Another and less popular theory about Tulum is that the Maya believed their serpent god, Kulkulkan, will one day return from the east to mark the beginning of a new and prosperous era for the Maya. Tulum is located as far east on the Yucatan mainland as is possible and would, indeed, be a great place to watch for this royal return. It's lofty placement makes the views some of the best in the Mayan world.
In spite of the many hawkers peddling curios and souvenirs near the entrance of the ruin site and the large parking lot full or rental cars and tour buses, Tulum still offers that spine-tingling feeling of 'old and rare' and is well worth a visit. If you're a lover of historic adventures you won't stop with a simple visit here though. There are plenty more and less developed Maya ruin sites cattered all across the region and it doesn't take much asking before you are directed to some of the best.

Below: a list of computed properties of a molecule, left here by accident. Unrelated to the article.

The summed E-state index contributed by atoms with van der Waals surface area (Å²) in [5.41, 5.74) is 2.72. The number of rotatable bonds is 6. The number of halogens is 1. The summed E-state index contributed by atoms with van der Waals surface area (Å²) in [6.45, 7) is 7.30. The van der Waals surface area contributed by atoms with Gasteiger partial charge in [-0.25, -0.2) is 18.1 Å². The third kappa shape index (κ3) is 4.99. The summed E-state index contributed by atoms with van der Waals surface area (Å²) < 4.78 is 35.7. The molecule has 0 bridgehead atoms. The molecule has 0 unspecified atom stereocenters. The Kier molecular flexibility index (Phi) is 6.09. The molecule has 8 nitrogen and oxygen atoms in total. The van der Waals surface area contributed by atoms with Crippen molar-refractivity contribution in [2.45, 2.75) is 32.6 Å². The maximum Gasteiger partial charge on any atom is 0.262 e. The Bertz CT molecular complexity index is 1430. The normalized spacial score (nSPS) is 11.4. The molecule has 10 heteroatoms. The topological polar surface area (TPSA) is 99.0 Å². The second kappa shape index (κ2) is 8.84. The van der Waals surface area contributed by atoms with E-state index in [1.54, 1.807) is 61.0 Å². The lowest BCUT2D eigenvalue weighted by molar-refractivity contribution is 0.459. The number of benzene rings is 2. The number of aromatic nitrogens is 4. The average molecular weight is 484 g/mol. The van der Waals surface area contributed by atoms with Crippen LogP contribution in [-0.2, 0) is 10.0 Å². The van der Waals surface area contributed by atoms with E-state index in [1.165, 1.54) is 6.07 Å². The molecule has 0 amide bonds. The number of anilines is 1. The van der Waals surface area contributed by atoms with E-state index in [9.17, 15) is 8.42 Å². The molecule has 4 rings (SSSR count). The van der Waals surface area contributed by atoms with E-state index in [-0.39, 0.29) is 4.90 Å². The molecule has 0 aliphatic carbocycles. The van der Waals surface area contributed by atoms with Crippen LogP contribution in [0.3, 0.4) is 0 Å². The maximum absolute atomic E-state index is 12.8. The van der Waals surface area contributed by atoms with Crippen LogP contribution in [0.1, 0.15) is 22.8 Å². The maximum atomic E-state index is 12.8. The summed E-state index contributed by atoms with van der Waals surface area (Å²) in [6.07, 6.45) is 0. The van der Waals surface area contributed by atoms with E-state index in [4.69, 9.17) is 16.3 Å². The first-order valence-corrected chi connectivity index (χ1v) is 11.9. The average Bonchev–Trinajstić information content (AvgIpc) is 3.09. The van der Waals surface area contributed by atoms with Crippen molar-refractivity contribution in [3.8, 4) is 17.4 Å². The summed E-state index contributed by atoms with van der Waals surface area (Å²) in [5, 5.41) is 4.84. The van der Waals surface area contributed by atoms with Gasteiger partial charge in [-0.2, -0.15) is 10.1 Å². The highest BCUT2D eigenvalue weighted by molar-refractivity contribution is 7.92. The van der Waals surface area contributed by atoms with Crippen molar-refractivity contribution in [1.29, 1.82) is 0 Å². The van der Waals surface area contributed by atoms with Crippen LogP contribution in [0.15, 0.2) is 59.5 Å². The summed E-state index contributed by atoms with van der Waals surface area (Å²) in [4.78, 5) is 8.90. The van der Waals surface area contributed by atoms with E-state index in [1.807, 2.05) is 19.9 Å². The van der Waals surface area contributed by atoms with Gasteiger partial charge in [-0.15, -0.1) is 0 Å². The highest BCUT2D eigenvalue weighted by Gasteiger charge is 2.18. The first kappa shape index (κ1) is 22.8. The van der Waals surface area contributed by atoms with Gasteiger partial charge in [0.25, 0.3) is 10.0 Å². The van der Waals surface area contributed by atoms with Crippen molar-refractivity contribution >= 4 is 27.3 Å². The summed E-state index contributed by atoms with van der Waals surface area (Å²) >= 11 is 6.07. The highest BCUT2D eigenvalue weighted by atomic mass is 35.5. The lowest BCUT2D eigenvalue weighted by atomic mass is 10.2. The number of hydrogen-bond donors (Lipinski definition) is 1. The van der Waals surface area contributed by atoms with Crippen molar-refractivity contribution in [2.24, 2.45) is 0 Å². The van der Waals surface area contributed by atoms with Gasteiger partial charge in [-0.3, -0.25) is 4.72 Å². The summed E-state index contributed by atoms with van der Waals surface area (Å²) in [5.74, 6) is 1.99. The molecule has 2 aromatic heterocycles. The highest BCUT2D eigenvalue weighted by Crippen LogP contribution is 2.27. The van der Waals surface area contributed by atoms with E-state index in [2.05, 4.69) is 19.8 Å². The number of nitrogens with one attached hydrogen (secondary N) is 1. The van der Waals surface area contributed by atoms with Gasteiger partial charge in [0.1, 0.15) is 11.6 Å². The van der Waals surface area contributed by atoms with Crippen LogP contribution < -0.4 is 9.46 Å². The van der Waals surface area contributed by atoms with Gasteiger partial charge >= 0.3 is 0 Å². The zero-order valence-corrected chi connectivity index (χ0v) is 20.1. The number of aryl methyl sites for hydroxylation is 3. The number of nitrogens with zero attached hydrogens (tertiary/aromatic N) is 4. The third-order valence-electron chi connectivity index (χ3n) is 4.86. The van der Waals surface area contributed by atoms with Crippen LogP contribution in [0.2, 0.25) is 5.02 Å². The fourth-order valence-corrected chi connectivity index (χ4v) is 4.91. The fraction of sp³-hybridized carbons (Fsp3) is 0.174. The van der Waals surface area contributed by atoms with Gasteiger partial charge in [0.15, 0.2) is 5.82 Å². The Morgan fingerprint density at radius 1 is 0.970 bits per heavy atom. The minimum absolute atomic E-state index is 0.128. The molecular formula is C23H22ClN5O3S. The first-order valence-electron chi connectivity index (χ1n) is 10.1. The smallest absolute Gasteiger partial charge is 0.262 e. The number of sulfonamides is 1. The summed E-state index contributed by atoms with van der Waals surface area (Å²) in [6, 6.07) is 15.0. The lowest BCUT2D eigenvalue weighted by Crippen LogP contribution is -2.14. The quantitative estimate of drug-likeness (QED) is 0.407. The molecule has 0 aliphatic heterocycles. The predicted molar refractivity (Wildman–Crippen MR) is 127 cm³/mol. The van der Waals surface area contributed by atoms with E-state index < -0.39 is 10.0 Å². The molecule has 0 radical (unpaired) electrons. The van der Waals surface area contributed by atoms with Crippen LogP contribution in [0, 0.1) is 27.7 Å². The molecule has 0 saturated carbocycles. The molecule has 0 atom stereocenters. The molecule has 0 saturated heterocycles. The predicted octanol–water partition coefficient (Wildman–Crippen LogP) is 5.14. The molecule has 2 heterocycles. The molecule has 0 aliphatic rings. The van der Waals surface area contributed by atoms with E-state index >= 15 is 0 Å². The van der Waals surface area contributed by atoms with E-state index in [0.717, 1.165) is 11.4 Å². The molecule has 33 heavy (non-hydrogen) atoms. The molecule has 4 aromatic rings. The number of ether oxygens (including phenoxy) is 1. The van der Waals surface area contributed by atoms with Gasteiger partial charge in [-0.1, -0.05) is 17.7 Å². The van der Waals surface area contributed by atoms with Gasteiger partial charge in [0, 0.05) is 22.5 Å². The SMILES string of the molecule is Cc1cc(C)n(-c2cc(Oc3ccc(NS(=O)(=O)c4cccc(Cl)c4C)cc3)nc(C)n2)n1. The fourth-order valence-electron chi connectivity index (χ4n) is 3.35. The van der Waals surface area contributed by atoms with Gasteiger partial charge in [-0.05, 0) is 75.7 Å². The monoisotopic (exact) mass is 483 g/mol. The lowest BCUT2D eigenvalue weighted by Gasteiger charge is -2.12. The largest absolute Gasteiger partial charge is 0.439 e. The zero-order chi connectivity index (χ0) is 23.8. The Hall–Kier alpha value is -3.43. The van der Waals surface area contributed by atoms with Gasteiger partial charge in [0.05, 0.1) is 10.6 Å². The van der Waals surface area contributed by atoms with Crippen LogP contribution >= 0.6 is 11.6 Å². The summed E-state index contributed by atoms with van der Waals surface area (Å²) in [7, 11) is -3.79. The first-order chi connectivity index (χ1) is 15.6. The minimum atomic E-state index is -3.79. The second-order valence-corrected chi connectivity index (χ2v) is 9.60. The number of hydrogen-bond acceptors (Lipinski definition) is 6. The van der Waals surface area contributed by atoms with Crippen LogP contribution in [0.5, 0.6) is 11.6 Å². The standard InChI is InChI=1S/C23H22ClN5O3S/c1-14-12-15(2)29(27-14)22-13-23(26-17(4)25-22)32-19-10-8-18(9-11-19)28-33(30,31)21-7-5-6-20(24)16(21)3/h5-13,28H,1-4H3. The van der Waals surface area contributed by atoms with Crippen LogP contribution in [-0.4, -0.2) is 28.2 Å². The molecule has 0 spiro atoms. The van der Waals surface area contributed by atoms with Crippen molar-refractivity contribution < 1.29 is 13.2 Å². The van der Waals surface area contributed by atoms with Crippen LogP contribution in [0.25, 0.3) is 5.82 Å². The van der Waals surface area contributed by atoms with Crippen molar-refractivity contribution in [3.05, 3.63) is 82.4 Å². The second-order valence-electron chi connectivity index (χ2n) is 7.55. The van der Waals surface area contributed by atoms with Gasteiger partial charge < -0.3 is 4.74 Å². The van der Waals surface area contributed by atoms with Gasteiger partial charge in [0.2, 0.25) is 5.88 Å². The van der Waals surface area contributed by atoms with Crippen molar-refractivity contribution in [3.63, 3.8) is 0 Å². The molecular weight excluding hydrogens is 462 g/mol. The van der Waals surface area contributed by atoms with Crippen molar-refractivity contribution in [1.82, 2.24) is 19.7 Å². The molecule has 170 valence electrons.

Also take the time to snorkel or dive one of many crystal clear cenotes, or underwater caves, that dot the region. Side excursions should also include time at the beach and perhaps a quick trip to the islands of Cozumel, Isla Mujeres and Contoy.
If you're looking for nightlife, Cancun and the many resorts along the Mexican Riviera offer plenty of chances to party. But don't leave the region without discovering the ancient secrets of the Mayan world.